Celebrating the 75th birthday of the Broadway Low Level (Caldecott) Tunnel and the 109th birthday of its predecessor

There was no median or barrier for Caldecott Tunnel traffic in 1939, let alone popup cones.
The opening 75 years ago of what we now know as the original Caldecott Tunnel was a gala affair complete with riders on horseback reenacting the Spanish settlement of California and a mock blowing up of blocks covering the west portal to mark the opening as men in uniform saluted.
The west portal also had large loudspeakers atop the portal for the crowd at the highly attended event to hear the remarks of dignitaries.
This week’s “Berkeley: A Look Back” column describes the festivities and the hazards of taking the old route:

The big news in Berkeley 75 years ago this week was the official opening of the Broadway Low Level Tunnel (now the Caldecott) on Sunday, Dec. 5, 1937. The two-bore tunnel cost some $4,500,000 paid for with Federal grants, and state and county funds.
An 800-person “civic breakfast” began the festivities at the Claremont Hotel, followed by an opening ceremony at the West Portal at 12:30, with the Berkeley Municipal Band playing. Gov. Frank Merriam cut the ribbon, drove through the tunnel with a ceremonial escort, and officiated at ceremonies on the east side.
Spectators parked on the highway and walked 500 feet to the west portal; traffic wasn’t allowed through until both ceremonies were complete, at 3:10 that afternoon.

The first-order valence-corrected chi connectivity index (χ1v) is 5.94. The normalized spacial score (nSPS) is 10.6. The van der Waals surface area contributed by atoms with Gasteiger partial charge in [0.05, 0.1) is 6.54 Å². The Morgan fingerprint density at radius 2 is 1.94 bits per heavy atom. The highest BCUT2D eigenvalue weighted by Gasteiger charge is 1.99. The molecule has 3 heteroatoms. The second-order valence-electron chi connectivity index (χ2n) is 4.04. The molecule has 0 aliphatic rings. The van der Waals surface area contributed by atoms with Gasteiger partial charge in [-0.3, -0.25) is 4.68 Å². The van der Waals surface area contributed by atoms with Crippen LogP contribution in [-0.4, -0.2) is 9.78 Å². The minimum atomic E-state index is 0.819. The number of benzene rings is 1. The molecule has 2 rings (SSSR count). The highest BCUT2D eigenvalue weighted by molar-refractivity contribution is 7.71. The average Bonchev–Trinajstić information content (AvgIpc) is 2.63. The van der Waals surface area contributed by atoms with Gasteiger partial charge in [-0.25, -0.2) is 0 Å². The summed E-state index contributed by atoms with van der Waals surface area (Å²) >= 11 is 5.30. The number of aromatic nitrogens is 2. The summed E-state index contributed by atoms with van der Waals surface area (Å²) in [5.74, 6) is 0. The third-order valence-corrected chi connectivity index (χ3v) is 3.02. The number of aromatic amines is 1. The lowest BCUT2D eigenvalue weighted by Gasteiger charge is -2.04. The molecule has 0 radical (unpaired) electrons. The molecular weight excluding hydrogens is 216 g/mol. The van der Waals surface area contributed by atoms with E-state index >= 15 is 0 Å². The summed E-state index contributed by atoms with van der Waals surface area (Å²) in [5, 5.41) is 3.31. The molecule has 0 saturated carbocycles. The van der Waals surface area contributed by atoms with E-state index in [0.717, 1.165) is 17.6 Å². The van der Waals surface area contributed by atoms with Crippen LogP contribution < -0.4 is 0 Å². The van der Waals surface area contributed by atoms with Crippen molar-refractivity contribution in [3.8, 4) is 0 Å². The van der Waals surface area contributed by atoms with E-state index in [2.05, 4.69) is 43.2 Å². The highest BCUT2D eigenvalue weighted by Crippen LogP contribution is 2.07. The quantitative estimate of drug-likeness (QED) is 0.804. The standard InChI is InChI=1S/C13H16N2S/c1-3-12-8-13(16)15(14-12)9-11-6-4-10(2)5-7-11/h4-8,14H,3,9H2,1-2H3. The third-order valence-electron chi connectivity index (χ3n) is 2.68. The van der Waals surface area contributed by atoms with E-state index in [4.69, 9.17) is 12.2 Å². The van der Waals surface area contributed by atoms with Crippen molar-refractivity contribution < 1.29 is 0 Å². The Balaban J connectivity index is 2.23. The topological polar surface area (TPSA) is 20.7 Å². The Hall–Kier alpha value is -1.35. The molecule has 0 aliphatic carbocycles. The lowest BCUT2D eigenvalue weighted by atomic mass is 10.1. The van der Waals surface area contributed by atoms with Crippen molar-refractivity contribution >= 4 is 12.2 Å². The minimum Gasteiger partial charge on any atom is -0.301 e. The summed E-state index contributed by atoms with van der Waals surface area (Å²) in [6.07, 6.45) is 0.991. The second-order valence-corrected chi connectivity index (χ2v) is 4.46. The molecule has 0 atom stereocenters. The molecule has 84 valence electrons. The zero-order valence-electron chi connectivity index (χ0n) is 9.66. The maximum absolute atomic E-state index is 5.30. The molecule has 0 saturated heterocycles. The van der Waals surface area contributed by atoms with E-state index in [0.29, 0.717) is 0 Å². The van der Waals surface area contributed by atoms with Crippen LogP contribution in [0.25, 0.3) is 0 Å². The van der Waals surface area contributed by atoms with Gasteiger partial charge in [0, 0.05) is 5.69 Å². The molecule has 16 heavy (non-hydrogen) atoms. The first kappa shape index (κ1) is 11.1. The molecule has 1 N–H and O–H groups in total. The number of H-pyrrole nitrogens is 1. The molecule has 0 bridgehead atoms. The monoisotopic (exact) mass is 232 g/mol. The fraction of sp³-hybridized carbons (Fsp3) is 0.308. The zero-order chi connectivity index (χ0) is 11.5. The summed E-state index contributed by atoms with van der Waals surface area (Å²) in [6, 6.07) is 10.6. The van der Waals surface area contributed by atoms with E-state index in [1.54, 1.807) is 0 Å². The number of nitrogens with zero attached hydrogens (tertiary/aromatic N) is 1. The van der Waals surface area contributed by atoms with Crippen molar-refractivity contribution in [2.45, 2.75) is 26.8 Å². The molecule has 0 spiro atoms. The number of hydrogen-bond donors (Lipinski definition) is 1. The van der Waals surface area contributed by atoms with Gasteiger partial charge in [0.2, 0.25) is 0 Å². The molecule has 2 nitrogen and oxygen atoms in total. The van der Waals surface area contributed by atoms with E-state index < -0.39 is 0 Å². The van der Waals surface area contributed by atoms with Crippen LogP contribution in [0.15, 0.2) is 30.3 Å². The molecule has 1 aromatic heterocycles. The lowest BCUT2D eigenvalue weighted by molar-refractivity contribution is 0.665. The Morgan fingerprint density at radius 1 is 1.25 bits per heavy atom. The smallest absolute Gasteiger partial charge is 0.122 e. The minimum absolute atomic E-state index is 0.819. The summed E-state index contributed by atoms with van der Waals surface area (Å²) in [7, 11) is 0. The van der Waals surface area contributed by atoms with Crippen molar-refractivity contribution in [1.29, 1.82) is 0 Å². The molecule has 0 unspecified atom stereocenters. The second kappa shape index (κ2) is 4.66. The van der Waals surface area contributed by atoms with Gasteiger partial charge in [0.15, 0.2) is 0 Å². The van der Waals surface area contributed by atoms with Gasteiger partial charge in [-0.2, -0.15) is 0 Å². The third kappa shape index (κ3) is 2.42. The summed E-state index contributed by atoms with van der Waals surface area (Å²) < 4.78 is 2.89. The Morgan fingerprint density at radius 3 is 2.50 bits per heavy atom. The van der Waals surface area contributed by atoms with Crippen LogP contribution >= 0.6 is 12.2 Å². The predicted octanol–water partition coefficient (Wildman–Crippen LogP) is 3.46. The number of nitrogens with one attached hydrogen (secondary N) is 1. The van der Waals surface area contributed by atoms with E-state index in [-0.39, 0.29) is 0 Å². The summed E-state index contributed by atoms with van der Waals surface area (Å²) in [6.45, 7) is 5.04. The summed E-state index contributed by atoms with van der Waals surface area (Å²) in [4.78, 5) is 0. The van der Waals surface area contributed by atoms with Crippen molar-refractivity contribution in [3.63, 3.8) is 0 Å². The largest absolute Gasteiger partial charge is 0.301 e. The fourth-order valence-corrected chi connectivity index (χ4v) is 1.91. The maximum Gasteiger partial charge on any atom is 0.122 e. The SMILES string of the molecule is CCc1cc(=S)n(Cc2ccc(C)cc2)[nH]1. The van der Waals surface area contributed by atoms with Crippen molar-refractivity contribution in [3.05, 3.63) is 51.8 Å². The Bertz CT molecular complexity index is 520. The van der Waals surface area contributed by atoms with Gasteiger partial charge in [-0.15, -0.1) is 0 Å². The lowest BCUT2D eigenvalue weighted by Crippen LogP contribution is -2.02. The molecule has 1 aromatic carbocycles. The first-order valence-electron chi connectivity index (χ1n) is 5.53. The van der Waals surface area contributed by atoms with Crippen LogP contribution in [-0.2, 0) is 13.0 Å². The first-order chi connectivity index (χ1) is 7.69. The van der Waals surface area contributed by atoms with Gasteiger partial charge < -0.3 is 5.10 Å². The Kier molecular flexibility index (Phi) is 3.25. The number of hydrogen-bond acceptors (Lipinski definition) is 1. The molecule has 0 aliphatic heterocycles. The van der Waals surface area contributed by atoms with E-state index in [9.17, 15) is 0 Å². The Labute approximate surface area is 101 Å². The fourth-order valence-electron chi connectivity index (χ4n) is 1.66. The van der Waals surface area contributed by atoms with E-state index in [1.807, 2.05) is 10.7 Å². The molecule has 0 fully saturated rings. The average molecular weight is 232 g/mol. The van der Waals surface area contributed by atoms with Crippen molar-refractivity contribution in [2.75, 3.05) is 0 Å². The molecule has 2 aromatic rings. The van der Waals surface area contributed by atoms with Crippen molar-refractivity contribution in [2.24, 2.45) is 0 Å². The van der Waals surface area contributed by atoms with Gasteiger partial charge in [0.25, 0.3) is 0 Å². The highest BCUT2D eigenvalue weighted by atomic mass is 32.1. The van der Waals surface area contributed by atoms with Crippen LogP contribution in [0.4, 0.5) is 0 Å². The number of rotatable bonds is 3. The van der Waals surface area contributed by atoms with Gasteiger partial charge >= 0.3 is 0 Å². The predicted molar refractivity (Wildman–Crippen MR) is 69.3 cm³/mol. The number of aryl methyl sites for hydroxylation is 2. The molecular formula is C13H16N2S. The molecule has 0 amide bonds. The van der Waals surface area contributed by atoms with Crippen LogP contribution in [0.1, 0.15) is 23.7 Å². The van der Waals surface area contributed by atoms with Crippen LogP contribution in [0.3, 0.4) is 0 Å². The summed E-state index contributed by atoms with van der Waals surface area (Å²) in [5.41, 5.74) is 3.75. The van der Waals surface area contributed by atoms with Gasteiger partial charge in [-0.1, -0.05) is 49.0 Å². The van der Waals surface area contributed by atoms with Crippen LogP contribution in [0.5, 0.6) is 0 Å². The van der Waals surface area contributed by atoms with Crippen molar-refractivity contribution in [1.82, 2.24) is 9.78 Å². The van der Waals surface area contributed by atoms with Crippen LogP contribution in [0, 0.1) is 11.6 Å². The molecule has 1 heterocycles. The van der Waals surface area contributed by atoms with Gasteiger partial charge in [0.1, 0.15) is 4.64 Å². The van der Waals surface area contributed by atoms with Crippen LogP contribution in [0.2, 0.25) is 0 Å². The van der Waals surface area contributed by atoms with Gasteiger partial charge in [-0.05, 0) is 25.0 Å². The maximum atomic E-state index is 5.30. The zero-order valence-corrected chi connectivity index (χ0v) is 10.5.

An estimated 4,692 cars an hour passed through at an average speed of about 20 miles an hour that evening and “heavy traffic continued up until 11 o’clock” at night.
It should be remembered that the tunnel did not connect with the wide, and often congested, freeways of today. Instead, traffic descended on the west side to Ashby Avenue or Broadway in Oakland.
“A tunnel pierces the hills and a barrier which has long been a hindrance to the free flow of commerce and the mingling of the people of two great California Counties is removed” a full page ad by the City and Chamber of Commerce in the December 4 Gazette read.
Businesspeople on both sides of the tunnel had aspirations. Berkeley merchants hoped and expected that Contra Costa residents would travel into Berkeley to shop. Contra Costa realtors hoped that Berkeley residents would be enticed to homes and new subdivisions beyond the hills.
The tunnel was celebrated as a quick and convenient route to cross the hills, and a safer alternative to the steep, winding, two lane roads over the hills.
In fact, the Friday night before the tunnel opened a woman died in a car crash on the Fish Ranch Road.

The new tunnel was a major upgrade over its predecessor up the hill, built in 1903 to handle horse-drawn traffic and later enlarged for motor-driven trucks. The original tunnel was about 300 feet above the new tunnel and 1,000 feet to the north and was long overdue for replacement..

The Broadway Low Level Tunnel under construction, from the 1936 Oakland Tribune Yearbook.

The interchange of what is now Highway 13 and Highway 24 in 1940, with the tracks of the Sacramento-Northern railroad to the right.

Chris Treadway